Rachhpal Singh, J.
1. The sole question for the determination in this case is whether or not the transaction in question can be said to be a loan as defined by the Agriculturists' Belief Act. If the answer to this question is in the affirmative, then this revision application must fail. The defendant executed a promissory note in favour of the plaintiff some time before the Agriculturists' Relief Act came into force. After that Act had come into force, the defendant on 16th May 1935 executed a fresh promissory note in satisfaction of the debt due on the first promissory note. The point for consideration before the Court below was whether the second transaction amounted to a loan. The learned Judge of the Court below has hold that it was. On behalf of the plaintiff, applicant it is urged that the view taken by the trial Court was not correct. I have arrived at the conclusion that the transaction does amount to a loan. Section 2, Clause (10)(a) defines that:
'Loan' moans an advance to an agriculturist, whether of money or in kind, and shall include any transaction which is in substance a loan....
2. I am of opinion that in the present case the second transaction is 'in substance a loan.' the words 'in substance' are importtant. I think that they mean 'in effect.' Now, in substance the second transaction cannot be anything else but a loan. It is true that when the second promissory note was executed there was no advance in cash or in kind. But the definition of the loan is not confined only to those transactions in which 'an advance in cash or in kind' is made. What the Court has to see is whether the transaction 'in substance' is a loan or not. When the defendant executed the promissory note he admitted his liability on the basis of the prior promissory note. He agreed that the creditor was entitled to recover the amount which was due on the prior loan. The period of limitation was extended. Learned Counsel for the applicant relied on Dharam Singh v. Bishan Sarup : AIR1938All1 . The question for decision in that case was however somewhat different. The learned Judge in that case made the following observations at page 884:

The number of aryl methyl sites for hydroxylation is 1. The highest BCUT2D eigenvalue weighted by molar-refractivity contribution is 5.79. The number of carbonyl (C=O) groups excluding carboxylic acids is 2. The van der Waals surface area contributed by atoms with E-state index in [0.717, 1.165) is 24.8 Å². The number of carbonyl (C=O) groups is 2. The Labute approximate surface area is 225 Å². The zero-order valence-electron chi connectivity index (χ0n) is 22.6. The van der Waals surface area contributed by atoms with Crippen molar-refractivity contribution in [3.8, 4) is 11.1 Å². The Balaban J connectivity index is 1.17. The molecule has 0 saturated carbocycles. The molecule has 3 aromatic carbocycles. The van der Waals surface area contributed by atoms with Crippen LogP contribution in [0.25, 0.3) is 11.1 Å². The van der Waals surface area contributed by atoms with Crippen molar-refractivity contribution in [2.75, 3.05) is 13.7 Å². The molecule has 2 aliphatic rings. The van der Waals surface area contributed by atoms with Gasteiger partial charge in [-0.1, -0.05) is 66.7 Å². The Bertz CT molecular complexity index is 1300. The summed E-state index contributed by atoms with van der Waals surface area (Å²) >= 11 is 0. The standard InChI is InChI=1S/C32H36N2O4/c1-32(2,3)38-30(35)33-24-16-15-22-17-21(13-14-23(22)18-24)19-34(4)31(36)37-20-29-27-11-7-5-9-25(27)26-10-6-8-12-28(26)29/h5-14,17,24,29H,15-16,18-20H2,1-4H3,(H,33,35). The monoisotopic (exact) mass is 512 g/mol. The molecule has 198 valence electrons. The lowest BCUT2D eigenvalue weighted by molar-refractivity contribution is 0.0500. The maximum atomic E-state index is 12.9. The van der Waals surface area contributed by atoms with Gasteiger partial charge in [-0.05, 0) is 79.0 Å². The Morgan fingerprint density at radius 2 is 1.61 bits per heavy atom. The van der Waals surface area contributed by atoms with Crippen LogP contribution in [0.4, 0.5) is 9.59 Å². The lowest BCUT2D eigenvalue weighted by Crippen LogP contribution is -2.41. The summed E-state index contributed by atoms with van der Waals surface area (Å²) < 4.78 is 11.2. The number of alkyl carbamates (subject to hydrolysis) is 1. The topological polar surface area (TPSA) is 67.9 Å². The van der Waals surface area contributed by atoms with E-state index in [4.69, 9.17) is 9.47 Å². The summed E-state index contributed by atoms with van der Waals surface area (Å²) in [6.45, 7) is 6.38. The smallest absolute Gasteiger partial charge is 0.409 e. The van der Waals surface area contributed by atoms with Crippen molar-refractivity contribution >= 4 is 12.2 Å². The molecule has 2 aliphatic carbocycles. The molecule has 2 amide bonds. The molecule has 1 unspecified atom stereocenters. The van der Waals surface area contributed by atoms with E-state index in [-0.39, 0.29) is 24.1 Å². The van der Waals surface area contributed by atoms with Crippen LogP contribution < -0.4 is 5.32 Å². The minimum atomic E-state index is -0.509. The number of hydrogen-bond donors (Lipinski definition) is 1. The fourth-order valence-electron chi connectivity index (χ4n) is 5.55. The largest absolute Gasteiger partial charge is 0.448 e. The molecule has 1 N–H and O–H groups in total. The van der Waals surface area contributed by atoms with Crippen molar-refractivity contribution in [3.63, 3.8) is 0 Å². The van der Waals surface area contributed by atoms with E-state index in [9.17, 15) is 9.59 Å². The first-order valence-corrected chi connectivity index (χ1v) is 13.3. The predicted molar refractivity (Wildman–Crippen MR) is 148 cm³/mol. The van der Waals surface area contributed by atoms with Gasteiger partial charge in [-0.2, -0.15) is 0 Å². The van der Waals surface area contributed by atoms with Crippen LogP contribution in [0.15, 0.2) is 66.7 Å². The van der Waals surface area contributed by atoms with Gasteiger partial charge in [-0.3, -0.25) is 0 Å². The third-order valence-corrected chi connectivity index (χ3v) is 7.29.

Now, if there had been a mere promissory note find before the expiry of the period of limitation it wore simply renewed, it would be difficult to hold that the renewal of the promissory note in order to save limitation would amount to a fresh advance in kind by the creditor....
3. In the present case, no one suggests that there had been a fresh advance. In fact it in the case of both parties that there was no fresh advance. What the defendant contends is that though there was no fresh advance of cash or in kind yet the transaction is in fact a loan as in substance it is one. In my opinion this contention is correct. If a fresh advance in cash or in kind ill made the transaction will be a loan. But the Section does not say that a transaction in which no such advance is made can never be a loan. On the other hand, the Section is quite comprehensive and it con-templates cases in which there has been no such advance but which would nevertheless be loans. If this were not so, then, there would have been no need to say in the definition that 'and shall include any transaction which is in substance a loan.' I hold that the transaction evidenced by the second promissory note is in substance a loan within the definition given in Section 2, Clause (10)(a), Agriculturists' Belief Act. The result is that the revision fails and is dismissed with costs.